Associate Professor - Philosophy
Dr. Glowienka obtained his B.A. from the University of Scranton and his M.A. and Ph.D. from Emory University. His research and teaching interests include modern philosophy, metaphysics, and moral philosophy. He is the author of Leibniz’s Metaphysics of Harmony. In 2017, he co-directed the seminar "Re-Enchanting Nature: Humanities Perspectives" funded by the National Endowment for the Humanities.
As Annette Ryerson mentioned in this space last week, it is difficult to write about oneself in a time that calls for focus on collective solidarity and the common good. It is easier to write about the valuable things I am trying to achieve with my students, even in these times. I’ll start there.
I am a philosophy professor and, though philosophy is one of the oldest human pursuits, philosophy professors often have to justify their courses. Rarely do students study philosophy before college, so they naturally enter my classes wondering why Carroll asks them to take two philosophy courses, why they need to think more than they already have about things like ethics, the mind, time, God, knowledge, and the like. I love meeting this healthy skepticism more than any other aspect of my job. I have the pleasure of introducing students to and accompanying them through the study of philosophy, a discipline devoted to posing ambitious questions, wrestling with complexity, testing the compatibility of our various beliefs, and inspiring self-reflection and wonder. I am continually impressed by what Carroll students achieve once they develop a philosophical disposition. I regularly see them use philosophy to prepare better for their careers in law, counseling, research, medicine, the military, engineering, ministry, teaching, and business. And in the past weeks, I have heard them voice their desire to tackle the most urgent ethical questions we face: How do we allocate medical resources justly? How do we balance individual freedom and the common good? How do we preserve truth and fair media practices in a time of fear and disillusion? I don’t know where we are headed, but I trust Carroll students won’t shy away from complexity and rigor.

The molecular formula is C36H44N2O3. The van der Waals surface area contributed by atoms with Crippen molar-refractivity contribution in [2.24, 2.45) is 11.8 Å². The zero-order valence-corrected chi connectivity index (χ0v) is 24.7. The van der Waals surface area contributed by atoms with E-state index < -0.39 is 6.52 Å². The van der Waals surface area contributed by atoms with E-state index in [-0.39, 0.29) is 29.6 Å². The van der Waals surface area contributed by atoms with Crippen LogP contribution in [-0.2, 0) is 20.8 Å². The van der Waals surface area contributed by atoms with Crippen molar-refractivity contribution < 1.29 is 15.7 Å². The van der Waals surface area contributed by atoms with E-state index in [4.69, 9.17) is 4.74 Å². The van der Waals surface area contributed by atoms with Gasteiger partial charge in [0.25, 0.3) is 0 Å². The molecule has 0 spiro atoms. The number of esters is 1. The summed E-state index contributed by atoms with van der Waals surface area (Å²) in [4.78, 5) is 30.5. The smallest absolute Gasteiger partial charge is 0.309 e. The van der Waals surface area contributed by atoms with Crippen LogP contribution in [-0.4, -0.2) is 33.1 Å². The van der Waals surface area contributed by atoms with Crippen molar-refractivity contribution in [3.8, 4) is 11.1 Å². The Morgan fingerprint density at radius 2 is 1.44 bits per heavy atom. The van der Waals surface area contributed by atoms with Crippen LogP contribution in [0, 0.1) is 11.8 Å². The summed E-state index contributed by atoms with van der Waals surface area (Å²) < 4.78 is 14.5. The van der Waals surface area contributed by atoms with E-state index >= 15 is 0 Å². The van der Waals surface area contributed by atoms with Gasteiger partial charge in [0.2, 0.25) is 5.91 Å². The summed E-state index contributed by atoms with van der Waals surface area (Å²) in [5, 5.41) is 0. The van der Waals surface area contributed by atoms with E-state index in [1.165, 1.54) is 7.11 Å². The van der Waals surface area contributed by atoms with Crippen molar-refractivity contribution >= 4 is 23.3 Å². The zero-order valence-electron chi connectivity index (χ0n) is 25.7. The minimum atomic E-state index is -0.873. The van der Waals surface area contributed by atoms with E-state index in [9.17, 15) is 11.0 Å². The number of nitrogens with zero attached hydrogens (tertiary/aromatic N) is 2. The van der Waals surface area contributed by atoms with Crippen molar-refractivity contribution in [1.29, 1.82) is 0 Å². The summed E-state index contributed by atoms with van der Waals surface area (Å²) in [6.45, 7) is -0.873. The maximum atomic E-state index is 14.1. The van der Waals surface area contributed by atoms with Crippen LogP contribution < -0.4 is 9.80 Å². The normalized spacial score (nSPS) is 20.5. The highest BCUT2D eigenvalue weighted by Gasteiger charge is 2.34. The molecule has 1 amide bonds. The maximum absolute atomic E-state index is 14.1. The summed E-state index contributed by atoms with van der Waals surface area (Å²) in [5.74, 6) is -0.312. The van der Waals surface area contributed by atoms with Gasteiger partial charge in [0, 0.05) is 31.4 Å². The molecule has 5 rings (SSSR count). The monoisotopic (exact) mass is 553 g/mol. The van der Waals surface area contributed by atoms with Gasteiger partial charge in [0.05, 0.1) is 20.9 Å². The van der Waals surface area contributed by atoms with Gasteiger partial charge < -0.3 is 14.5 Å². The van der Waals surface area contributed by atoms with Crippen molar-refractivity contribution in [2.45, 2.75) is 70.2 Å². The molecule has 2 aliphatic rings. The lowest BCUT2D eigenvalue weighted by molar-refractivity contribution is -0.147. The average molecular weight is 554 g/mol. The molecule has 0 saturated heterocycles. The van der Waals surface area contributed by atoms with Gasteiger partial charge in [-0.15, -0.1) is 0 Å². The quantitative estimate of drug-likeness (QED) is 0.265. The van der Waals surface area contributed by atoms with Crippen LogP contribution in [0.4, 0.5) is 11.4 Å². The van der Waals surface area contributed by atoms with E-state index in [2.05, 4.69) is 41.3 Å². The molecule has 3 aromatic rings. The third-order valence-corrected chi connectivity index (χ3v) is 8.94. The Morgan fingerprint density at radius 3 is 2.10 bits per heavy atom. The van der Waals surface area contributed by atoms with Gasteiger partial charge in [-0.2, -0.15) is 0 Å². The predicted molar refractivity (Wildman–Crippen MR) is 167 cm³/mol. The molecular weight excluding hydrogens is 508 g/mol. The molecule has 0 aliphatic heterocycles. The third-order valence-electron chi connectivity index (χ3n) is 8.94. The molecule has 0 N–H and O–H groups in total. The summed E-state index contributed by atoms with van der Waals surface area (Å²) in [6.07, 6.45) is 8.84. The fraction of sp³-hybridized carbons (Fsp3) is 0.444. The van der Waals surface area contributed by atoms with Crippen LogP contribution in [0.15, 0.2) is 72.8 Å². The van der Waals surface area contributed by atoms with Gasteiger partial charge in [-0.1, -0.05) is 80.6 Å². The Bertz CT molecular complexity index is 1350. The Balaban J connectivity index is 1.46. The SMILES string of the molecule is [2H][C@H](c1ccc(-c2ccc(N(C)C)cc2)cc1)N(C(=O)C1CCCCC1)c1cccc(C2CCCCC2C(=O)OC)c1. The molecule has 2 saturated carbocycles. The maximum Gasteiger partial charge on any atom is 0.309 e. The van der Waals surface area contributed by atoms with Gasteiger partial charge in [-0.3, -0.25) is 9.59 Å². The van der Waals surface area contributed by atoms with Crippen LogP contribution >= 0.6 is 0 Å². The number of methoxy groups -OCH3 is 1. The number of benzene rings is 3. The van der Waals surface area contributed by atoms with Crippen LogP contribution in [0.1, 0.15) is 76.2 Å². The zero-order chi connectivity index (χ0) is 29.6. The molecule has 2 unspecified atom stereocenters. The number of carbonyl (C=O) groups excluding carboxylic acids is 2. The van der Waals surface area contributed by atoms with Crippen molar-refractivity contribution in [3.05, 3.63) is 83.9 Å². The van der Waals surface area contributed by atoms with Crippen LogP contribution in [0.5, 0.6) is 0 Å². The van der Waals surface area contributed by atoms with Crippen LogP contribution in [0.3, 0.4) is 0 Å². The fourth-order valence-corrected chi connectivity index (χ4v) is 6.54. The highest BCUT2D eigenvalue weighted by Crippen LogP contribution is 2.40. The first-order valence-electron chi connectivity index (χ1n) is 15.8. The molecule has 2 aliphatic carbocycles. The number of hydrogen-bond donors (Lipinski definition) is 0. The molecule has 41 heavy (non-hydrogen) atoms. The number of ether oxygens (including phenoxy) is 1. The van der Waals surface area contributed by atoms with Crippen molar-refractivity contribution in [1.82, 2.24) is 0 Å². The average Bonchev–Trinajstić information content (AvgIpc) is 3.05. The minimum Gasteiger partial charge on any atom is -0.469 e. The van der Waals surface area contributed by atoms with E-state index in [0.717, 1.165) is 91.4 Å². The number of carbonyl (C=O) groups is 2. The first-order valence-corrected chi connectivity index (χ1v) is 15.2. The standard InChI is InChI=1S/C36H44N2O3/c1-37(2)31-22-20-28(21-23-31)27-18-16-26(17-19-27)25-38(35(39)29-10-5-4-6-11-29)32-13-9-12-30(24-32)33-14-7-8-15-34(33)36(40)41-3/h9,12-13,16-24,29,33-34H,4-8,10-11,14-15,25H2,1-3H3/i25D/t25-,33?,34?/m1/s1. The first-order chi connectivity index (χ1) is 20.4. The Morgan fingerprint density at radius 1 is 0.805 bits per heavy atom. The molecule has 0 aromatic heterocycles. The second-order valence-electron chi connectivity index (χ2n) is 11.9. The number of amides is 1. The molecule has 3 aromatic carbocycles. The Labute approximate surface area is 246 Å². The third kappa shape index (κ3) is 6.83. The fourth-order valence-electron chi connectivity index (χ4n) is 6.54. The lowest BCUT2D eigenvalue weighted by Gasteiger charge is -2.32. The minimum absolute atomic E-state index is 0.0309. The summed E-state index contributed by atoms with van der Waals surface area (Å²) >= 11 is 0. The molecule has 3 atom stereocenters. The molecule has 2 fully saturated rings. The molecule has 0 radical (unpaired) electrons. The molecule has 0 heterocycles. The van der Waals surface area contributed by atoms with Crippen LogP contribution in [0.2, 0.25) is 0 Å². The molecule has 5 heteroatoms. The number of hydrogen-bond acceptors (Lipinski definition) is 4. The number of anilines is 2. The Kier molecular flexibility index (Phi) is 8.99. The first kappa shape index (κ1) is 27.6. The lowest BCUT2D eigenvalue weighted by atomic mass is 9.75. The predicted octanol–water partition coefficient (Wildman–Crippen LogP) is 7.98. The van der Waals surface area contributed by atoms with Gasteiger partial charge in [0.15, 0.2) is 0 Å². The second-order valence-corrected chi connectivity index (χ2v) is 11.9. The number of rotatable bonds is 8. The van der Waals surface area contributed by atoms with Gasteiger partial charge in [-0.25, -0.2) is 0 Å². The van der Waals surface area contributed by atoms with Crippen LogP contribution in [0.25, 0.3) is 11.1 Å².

I grew up in Philadelphia, the son of parents who never attended college and who sacrificed significantly for my education. I went to the University of Scranton to study biochemistry, but left with a degree in philosophy with minors in German and theology. I then spent two years working with Spiritan missionaries, teaching philosophy to students from six African nations at the Spiritan Missionary Seminary in Arusha, Tanzania. I earned my Ph.D. from Emory University in 2013. My research is in early modern philosophy, with projects in both metaphysics (you can find a blurb about my book here) and moral philosophy.
In addition to teaching and research, Carroll has afforded me many other opportunities. I chair the committee responsible for implementing the new core curriculum that Carroll will launch in the Fall. We’re engaged in efforts to strengthen the integrative, interdisciplinary, and experiential components of liberal arts education at Carroll. I have twice co-directed a seminar for teachers funded by the National Endowment for the Humanities. The seminar, Re-Enchanting Nature, explores how the humanities can deepen our understanding of nature in a way that complements the sciences. Oh, and I met my wife here, so that’s pretty good too.
I told my Ethics classes this week that I don’t like to preach, but that these are exceptional times. So, one final, preachy note from an ethics prof: be ethical everyone. Be reasoned; be empathetic; practice simple virtues like courage, honesty, temperance, and generosity; distance but don’t abandon; embody the best of Carroll’s mission.